Tick Treatment in Dogs

By Susan Sivek


Ticks--a common canine problem--carry disease and cause discomfort for dogs. One variety of the pest, the deer tick, can also infect humans with Lyme disease. Whether you're dealing with an occasional issue or an ongoing challenge, you can find methods to get ticks under control.

Hand Removal of Ticks

You can remove ticks from your dog by hand, if your dog gets ticks only rarely and you proceed carefully. Wear gloves while removing the tick, as the insects can carry disease to humans. Use your fingers delicately or tweezers sterilized with alcohol to pull the tick with a steady motion from your dog’s skin. Do not jerk the tick out or use a stop-and-go movement, as doing so may leave the tick’s head in your dog’s skin, potentially leading to infection. Dab alcohol on the tick bite, and praise your dog for his patience in enduring this process.

Spot Treatment

Tick sprays and powders are also available for dogs. These products are applied to the dog to repel ticks (and usually fleas as well). Keep these products away from your dog’s eyes; use a cotton ball sprayed with the tick control product to apply it around the dog’s eyes and nose. Do not use powder if your dog has asthma, as it may aggravate the condition. Use these sprays outdoors to avoid getting them in your carpets and to provide good ventilation.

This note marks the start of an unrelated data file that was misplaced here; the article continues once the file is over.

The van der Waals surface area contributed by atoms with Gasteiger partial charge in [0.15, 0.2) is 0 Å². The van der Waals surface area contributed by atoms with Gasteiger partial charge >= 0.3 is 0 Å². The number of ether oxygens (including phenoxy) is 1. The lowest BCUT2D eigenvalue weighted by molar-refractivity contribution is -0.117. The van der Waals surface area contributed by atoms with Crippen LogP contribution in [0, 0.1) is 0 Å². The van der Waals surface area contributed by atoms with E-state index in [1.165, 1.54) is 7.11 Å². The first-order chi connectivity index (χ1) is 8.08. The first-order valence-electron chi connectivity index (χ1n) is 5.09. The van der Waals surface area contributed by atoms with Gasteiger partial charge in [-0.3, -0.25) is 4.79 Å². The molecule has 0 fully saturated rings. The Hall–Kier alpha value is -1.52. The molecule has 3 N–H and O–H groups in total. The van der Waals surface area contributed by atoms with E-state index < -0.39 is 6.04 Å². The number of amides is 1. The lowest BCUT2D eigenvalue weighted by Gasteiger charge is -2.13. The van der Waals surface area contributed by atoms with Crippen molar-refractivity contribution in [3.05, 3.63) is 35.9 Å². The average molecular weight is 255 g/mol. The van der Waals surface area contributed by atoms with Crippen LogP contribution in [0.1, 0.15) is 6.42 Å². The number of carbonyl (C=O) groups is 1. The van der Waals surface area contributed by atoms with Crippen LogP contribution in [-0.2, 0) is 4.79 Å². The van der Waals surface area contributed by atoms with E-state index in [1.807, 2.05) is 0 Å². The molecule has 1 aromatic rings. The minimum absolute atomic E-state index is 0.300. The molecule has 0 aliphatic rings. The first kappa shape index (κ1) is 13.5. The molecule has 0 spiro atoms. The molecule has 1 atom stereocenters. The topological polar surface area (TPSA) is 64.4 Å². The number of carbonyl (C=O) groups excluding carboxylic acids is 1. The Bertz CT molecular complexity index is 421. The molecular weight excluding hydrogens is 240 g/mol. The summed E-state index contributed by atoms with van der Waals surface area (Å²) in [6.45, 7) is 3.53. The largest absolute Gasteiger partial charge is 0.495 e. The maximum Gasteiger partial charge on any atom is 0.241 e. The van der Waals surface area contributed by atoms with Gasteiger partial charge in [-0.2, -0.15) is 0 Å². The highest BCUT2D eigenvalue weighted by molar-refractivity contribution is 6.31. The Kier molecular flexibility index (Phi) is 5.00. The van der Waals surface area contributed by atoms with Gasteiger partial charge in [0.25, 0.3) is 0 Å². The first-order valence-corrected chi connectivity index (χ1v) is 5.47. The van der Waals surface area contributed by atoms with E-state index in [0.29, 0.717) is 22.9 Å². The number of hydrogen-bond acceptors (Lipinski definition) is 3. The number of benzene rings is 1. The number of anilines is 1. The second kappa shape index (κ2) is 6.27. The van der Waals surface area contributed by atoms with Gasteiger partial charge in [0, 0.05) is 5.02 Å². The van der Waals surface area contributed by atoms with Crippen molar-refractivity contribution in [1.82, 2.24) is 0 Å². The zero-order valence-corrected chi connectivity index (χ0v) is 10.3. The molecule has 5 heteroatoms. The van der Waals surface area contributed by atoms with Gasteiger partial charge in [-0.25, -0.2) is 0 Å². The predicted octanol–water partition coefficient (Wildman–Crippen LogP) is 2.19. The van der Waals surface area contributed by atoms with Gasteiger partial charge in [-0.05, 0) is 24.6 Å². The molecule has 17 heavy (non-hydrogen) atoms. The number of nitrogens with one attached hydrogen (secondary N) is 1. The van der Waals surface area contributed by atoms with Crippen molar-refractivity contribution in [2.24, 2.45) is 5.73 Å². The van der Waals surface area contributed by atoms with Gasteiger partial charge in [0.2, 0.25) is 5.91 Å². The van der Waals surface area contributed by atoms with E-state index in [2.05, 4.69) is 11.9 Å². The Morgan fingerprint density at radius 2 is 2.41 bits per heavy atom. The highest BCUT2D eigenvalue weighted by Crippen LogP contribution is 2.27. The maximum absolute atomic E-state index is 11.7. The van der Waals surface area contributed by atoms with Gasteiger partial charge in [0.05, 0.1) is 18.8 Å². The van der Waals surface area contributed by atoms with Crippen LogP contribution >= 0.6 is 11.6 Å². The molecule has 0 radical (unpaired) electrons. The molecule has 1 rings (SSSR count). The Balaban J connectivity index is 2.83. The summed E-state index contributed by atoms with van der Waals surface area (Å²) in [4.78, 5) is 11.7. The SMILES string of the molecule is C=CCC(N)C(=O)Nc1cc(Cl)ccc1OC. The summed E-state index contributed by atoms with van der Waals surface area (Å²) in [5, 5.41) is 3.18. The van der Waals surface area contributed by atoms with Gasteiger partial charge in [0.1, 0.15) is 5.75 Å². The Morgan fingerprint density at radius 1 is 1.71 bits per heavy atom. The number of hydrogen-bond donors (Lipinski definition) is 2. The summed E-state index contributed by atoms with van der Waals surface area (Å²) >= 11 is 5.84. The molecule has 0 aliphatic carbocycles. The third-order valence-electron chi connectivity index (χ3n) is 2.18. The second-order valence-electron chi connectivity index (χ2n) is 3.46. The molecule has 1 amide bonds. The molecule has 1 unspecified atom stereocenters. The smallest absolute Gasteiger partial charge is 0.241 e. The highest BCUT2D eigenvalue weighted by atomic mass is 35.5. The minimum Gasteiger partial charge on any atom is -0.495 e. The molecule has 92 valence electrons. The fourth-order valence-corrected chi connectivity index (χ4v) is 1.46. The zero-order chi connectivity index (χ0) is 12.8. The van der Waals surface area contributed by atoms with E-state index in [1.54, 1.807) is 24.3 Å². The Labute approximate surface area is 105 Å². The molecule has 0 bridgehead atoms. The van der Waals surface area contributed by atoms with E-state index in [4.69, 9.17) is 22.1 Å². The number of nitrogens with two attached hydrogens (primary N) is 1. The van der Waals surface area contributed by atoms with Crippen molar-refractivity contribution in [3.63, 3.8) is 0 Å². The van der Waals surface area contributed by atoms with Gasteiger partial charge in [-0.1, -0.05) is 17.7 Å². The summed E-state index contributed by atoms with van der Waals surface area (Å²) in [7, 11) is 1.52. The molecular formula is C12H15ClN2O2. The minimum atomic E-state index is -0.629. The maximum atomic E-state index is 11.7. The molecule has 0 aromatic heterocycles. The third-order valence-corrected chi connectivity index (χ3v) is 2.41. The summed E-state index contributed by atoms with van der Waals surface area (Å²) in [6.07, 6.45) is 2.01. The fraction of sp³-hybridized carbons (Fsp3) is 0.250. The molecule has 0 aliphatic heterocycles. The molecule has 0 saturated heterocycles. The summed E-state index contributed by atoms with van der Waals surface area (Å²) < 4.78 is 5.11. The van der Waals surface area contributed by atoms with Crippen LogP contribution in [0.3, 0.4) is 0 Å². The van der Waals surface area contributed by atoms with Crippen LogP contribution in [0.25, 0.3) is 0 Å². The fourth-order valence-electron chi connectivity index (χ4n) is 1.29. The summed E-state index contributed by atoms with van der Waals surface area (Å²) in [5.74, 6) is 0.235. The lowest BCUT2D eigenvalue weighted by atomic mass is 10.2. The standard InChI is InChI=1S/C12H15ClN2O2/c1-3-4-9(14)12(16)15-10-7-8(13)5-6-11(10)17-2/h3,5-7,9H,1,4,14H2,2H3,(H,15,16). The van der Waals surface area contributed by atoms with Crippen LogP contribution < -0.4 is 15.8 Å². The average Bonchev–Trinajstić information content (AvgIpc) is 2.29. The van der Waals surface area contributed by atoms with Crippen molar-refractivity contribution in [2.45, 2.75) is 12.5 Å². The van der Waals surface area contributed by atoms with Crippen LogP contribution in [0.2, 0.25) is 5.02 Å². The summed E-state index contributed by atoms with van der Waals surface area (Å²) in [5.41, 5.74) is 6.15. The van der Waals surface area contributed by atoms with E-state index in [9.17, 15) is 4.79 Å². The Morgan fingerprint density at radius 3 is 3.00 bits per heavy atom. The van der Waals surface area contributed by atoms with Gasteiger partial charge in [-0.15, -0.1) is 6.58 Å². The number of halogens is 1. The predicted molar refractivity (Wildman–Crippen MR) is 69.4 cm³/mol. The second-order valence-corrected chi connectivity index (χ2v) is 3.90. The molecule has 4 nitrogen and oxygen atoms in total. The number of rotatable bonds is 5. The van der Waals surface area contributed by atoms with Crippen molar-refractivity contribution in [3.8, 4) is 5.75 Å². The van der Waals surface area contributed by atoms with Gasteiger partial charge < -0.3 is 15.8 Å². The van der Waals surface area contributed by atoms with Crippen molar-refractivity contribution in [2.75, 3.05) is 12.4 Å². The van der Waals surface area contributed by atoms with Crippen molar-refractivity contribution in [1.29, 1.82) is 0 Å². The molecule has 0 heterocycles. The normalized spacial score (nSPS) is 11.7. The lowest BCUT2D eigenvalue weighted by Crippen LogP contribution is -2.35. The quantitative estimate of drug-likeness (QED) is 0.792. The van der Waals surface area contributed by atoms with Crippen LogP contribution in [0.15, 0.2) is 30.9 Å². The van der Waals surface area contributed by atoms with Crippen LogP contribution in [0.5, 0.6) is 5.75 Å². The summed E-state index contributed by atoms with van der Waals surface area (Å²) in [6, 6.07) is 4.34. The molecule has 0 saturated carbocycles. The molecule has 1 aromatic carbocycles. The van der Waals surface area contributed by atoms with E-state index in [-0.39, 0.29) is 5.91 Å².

Systematic Treatment

If ticks have become a recurring problem for your dog, consider improving your dog’s environment and using a pharmaceutical treatment for ticks that is designed for dogs. Ticks like to live in brush and tall grass, so reduce these environmental factors in your dog’s living area. Keep your dog away from contact with deer and rodents, both of which often carry ticks. If you choose to spray an insecticide outdoors, use a spray with minimal environmental impact and that is safe for animals. Indoor ticks can be controlled with insecticides as well, preferably those that are safest for human and animal contact. Tick control needs to take place year-round to reduce infestations. The easiest treatment for most dogs is a once-a-month application of a tick control medication like Frontline or Advantix. These medications are sold in small tubes, and the liquid is applied between the dog’s shoulders and/or at the base of the tail once a month. These medications also typically prevent fleas, and are extremely effective in controlling ticks for dogs.
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